Pfizer Covid-19 vaccine safe for teens, results consistent with those for adults: Kenneth Mak
SINGAPORE – The safety and efficacy of the Pfizer-BioNTech Covid-19 vaccine among those aged 12 to 16 years have been found to be consistent with the results reported in the adult vaccinated population.
Based on the ongoing phase three studies that involve nearly 2,300 adolescents between the ages of 12 and 16, there was a very high vaccine efficacy in the vaccinated group, Singapore director of medical services Kenneth Mak said in a virtual multi-ministry task force press conference on Monday (May 31).
There were no Covid-19 infections being reported in this group compared with the 16 cases of infection in the unvaccinated control group, Associate Professor Mak said. “And this is a result consistent with the results reported in the adult vaccinated population.”
The safety analysis from the study also showed that within the period of follow-up, which was at least two months, adverse effects were not common, and were generally mild. The safety profile of the Pfizer-BioNTech vaccine was, in fact, very similar to that of other vaccines normally offered to children, Prof Mak added.
“Children generally have a stronger immune system compared to adults, and they may experience a slightly higher incidence of minor effects like fever, injection site pain, tiredness, and headaches compared to adults. And this is common… for children from all types of vaccines that they receive, not just the Pfizer vaccine,” said Prof Mak.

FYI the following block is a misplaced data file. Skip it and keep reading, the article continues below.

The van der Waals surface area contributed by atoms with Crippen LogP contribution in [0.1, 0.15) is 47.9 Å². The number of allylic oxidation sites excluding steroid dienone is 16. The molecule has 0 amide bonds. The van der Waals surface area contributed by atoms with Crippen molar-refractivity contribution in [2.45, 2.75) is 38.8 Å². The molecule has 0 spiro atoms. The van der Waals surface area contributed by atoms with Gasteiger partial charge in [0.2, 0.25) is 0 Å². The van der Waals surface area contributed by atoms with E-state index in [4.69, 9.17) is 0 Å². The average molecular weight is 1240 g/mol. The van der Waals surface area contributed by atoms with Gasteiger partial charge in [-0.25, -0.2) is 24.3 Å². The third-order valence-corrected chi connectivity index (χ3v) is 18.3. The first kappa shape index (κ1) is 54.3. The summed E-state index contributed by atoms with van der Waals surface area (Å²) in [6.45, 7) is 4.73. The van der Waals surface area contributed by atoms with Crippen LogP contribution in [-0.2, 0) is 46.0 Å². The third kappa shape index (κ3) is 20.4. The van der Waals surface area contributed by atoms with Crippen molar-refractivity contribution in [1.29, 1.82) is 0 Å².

“These reactions will resolve within an average of one to two days. In fact, these reactions demonstrate that their immune system is functioning well and responding to the vaccines.”
Hence, Ministry of Health is confident that the vaccination can be offered to those between 12 and 16 years, protecting them from getting infected, though it may not prevent all infections.
This is the same position adopted by other countries, such as the US, where more than six million between the ages of 12 and 18 have been vaccinated since approval was granted by the US Food and Drug Administration, Prof Mak said.
“We’ll be watching very closely the experience of others, in the US, in Israel, and it will guide our policy even as we start our own programme to offer vaccinations to our schoolchildren.”
Vaccinating children also carries the secondary benefit of reducing the risk that others within the same household will be exposed to and infected with the virus, Prof Mak said.
Children with a history of depression or anxiety should be first assessed by their doctors to ensure that the condition is stable before vaccination, he said.
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